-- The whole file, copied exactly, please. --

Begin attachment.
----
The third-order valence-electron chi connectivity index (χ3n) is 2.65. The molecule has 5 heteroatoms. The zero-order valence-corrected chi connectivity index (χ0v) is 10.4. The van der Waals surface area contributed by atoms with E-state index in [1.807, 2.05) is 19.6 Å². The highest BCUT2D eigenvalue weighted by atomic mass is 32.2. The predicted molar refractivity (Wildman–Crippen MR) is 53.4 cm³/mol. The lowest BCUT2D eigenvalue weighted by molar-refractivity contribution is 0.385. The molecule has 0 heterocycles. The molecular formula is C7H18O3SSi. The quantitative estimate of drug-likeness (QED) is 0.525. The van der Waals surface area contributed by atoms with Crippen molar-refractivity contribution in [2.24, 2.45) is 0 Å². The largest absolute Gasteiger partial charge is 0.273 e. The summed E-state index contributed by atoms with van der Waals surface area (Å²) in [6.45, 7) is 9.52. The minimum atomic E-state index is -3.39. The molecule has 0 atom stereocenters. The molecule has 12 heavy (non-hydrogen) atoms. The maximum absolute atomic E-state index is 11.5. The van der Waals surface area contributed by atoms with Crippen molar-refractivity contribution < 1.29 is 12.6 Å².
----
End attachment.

The third-order valence-electron chi connectivity index (χ3n) is 2.65. The molecule has 5 heteroatoms. The zero-order valence-corrected chi connectivity index (χ0v) is 10.4. The van der Waals surface area contributed by atoms with E-state index in [1.807, 2.05) is 19.6 Å². The highest BCUT2D eigenvalue weighted by atomic mass is 32.2. The predicted molar refractivity (Wildman–Crippen MR) is 53.4 cm³/mol. The lowest BCUT2D eigenvalue weighted by molar-refractivity contribution is 0.385. The molecule has 0 heterocycles. The molecular formula is C7H18O3SSi. The quantitative estimate of drug-likeness (QED) is 0.525. The van der Waals surface area contributed by atoms with Crippen molar-refractivity contribution in [2.24, 2.45) is 0 Å². The largest absolute Gasteiger partial charge is 0.273 e. The summed E-state index contributed by atoms with van der Waals surface area (Å²) in [6.45, 7) is 9.52. The minimum atomic E-state index is -3.39. The molecule has 0 atom stereocenters. The molecule has 12 heavy (non-hydrogen) atoms. The maximum absolute atomic E-state index is 11.5. The van der Waals surface area contributed by atoms with Crippen molar-refractivity contribution < 1.29 is 12.6 Å².